Children under the age of 10 can’t be guilty of a crime. This is because the law assumes that children under 10 are too young to understand that what they are doing is wrong.
If you are between 10 and 14 years you may be responsible for crimes you commit. If you are charged with a crime at this age it must be proved in court that you knew what you did was ‘seriously wrong’ at the time you did it, and not just ‘naughty’. Any young person aged 10 to 14 who gets in trouble with the police should get legal advice, as they may have a defence if they did not fully understand the consequences of what they did.
Once you turn 14 you will be responsible for any crime you commit. But you will still be considered a ‘child’ by law until you turn 18 and become a legal adult, where adult penalties apply.
A ‘charge’ means the police believe you have broken the law, and they outline what they think you did and where and when you did it.
If a police officer reasonably suspects (link to definition below) you have committed a crime or are about to commit a crime, then you may be given a ‘Notice to Attend Court’ on the spot.
Otherwise you may be arrested and taken to a police station where you will be questioned and searched. After this the police officer will decide whether to charge you and keep you in custody, or release you with a ‘Notice to Attend Court’.
*Note: when referring to notice to attend court, a hyperlink can be inserted that takes viewer to the next heading.
A notice to attend court lets you know in writing that you must go to court.
It lets you know the time, date and place of your court hearing so you can attend and answer the allegations against you. It also gives you a brief description of the crime you have committed and who was involved.
This is usually given to you by a police officer who must explain to you the effect of the notice and consequences of not following it. A copy should also be sent to a responsible adult e.g. your parent or guardian.
If you do not show up to court on this date then the court can issue a warrant for your arrest. This means that the police can arrest you and keep you in custody until you appear before the court.
The Children’s Court deals with most crimes committed by young people under the age of 18 years. If you are charged with a crime when you are under 18 years, and you subsequently turn 18, then you may still be heard in the Children’s Court.
The Children’s Court has a responsibility to make sure you understand what is happening in court, so that you have the opportunity to fully participate and understand any procedures. If at any point you do not understand, bring this to the courts attention.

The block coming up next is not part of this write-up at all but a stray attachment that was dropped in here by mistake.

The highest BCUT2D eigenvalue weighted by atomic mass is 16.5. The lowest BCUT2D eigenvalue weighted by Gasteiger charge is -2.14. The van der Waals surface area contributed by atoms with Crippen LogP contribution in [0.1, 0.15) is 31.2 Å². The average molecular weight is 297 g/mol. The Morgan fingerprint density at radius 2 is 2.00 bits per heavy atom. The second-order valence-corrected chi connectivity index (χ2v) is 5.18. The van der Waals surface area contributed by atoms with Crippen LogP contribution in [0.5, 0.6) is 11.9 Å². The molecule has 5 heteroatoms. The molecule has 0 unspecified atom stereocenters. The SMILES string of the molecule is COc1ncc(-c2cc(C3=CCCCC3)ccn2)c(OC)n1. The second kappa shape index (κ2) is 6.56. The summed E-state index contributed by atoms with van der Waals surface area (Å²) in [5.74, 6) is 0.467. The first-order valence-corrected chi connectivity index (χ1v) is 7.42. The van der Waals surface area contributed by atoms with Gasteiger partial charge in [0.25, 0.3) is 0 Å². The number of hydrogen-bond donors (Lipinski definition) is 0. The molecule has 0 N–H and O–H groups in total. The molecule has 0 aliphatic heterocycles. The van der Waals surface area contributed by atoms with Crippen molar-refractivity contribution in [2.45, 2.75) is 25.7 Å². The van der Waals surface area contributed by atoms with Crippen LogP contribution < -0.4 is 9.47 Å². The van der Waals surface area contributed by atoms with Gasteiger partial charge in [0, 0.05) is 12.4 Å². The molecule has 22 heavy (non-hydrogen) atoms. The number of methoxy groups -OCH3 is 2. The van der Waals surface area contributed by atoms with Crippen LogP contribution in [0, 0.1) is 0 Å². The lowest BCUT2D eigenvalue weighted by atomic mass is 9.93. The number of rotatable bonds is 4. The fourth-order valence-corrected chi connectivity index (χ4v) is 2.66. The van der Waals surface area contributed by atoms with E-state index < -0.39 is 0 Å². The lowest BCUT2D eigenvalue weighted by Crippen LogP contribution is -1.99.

A responsible adult (someone over 18 years of age that you trust) must come to court with you unless they have a valid excuse waiting for them would cause too much delay. The court can order your responsible adult to come to court if they do not do so. If the court decides to continue with your hearing without a responsible adult, then they must let this adult know of the charges against you and any decision it has made about you.
Generally it is best if you come to court with a responsible adult you trust. This is important because they can provide you with support during the whole court process.
It is up to the court to decide whether or not to exclude the public or other people from your court room. This means anyone can stay and hear your case, unless the court believes that a person or the public’s presence in court will harm or damage your interests.
If the court does exclude someone from the court room, and they are a victim or have suffered from your crime, then the court can give them your name, age, address and details of the crime you were charged with.
Any information that identifies you, a witness in your case, or a victim is not allowed to be published in any way to the public. This includes your address, names of family members or relatives.
It is a crime to make this information available to people who are not entitled to have it. So if you or someone you know is before the Children’s Court don’t talk about it on sites like Facebook where many people are able to access this information.
Depending on the type of crime, its seriousness, and your individual circumstances, there are different ways the Youth Court disciplines a young person. These different options exist because the Court recognises that young people may not always understand the consequences of their actions. This means harsh punishments are not always the best solution. The use of alternative solutions means that you are given a second chance, to reflect on your actions so that you won’t do the same thing again.